Mental Health: Recurring Trauma

Times are tough, and living amid the COVID-19 pandemic has made it even more challenging both mentally and emotionally.  We are witnesses to racial injustice, causing a tsunami of riots and protests all over the world and flooding all media outlets. There is a mist of fear and anger in the air that keeps spreading far and wide, impacting everyone, particularly our youth. People are afraid for their lives, their income, and livelihood. The social distancing is not only causing people to distance themselves from others, but in the process, they are confined within the walls of their minds—deluged with fear, anxiety, worry, and rage.

For those who have encountered past trauma, the current events that are terrorizing the world is indeed re-traumatization. Our youth are spectators and are seated in the front row, wondering how to cope. And right now, the best option is to focus on cultivating positive thought processes and on our faith in God. How can we all take care of our children, their mental health, and our own state of being? We cling to all that is good and all that provokes hope.
What is Trauma?
Trauma is any harrowing event that causes you to experience physical or emotional harm, whether the harm is inflicted upon you or you witnessed it happen to others. What do we see when we turn on the television? Lately, what are the kinds of videos that are circulating on social media? We see riots, violence, and we are dealing with increasing numbers of people infected with COVID-19. We are dealing with a virus that isn’t visible, so the uncertainty magnifies and further perpetuates our state of fear and anxiety. The best way to deal with our emotional processes is by doing the internal work and taking care of our mental health. Understanding that our feelings are valid, but we must not feed them. Instead, we learn how to channel what we feel.
Our Thought Life
Philippians 4: 6-7, “Be anxious for nothing, but in everything by prayer and supplication with thanksgiving, let your requests be made known to God. And the peace of God, which surpasses all comprehension, will guard your hearts and your minds in Christ Jesus.”

Our mind is the battlefield, and it is in our minds that we spend most of our time. Our thoughts provoke either negative or positive emotions. So, what do the scriptures tell us about our feelings and how to channel them? As per Philippians 4:6-7, it tells us not to be anxious, but instead to resort to prayer. It tells us to pray but to enter with a mindset of thanksgiving. Why is this? Because when we are directed to pray and must think about the things that we are grateful for, we automatically flip a switch in our minds to begin searchings for the things that produce gratitude. And gratitude is vital. To speak on gratitude changes our attitude and our perspective. When all we fill is uncertainty, and the fear penetrates our thoughts, causing us to worry, that’s when we must direct our mind to shift its focus onto the things that we do appreciate—the valuable people and opportunities that are within our reach.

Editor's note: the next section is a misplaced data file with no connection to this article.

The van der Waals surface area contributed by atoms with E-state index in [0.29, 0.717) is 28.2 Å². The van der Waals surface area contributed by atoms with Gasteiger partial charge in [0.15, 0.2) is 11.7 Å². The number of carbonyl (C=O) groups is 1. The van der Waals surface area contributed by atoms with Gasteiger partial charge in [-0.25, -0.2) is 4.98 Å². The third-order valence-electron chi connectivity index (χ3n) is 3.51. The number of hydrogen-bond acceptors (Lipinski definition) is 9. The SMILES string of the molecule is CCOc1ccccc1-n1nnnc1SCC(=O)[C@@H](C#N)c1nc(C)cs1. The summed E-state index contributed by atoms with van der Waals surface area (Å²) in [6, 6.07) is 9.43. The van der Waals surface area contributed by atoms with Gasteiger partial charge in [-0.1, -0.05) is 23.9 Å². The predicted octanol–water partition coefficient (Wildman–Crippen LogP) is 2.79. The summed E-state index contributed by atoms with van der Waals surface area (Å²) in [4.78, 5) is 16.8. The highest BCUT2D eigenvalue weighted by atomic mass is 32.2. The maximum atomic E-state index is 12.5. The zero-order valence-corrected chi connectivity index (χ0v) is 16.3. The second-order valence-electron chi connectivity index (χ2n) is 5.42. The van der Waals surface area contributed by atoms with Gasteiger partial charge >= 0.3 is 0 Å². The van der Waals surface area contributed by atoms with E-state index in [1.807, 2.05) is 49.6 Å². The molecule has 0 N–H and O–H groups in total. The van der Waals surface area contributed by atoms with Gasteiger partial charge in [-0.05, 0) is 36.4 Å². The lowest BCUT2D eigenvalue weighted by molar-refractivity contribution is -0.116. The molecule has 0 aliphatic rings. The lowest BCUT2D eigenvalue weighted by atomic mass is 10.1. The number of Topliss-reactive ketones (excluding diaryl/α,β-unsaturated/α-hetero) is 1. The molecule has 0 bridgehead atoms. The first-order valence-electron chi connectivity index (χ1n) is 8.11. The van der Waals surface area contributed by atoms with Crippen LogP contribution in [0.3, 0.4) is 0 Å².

Fear and Anxiety 
Philippians 4:13, “I can do all things through Him who strengthens me.”
One thing is to pray, and another is to be practical. Our prayer is spiritual ammunition against the things that we cannot control. Prayer keeps us dwelling in our faith, knowing that God is in still control despite the external circumstance. For faith is the assurance of the things hoped for and the conviction of things not seen. So, we must use our prayer as our spiritual weapon during this season of life. But we must also be practical. We must focus on what we can control, not on the variable that we have no control over.

What do I mean by practical? You must understand that your brain is still is flesh, and our flesh is afflicted, so we must remedy it with physical things such as going for a walk and through exercise. Our minds and our bodies process emotions well through movement and exercise. You must be practical and sign yourself up for a virtual yoga, dance, or craft class. Find those activities that bring you peace and joy. Another great way to cope with our emotions is through conscious journaling.
Daily embark on a journey of dumping all your thoughts onto a paper as an outlet—like mind dump. Let it all out, and if that isn’t enough, seek the help of professional therapists. You’d be surprised how helpful it is to have professional guidance on how to combat and deal with every thought that you have. The best way to deal with negative emotions and trauma is not by suppressing what you feel but through acknowledgment. You must help yourself so that you can help those around you. And know that what is happening in our world today is temporary and this will all pass. Cling to God because, in the end, He is still in control no matter how out of control our world may seem.
“Seasons are not permanent, they come, and they go, but God is constant. Know that this crisis, too, shall pass.”

What can you do today to “cling to God.”?

In Christ
Pastor Alicia Partee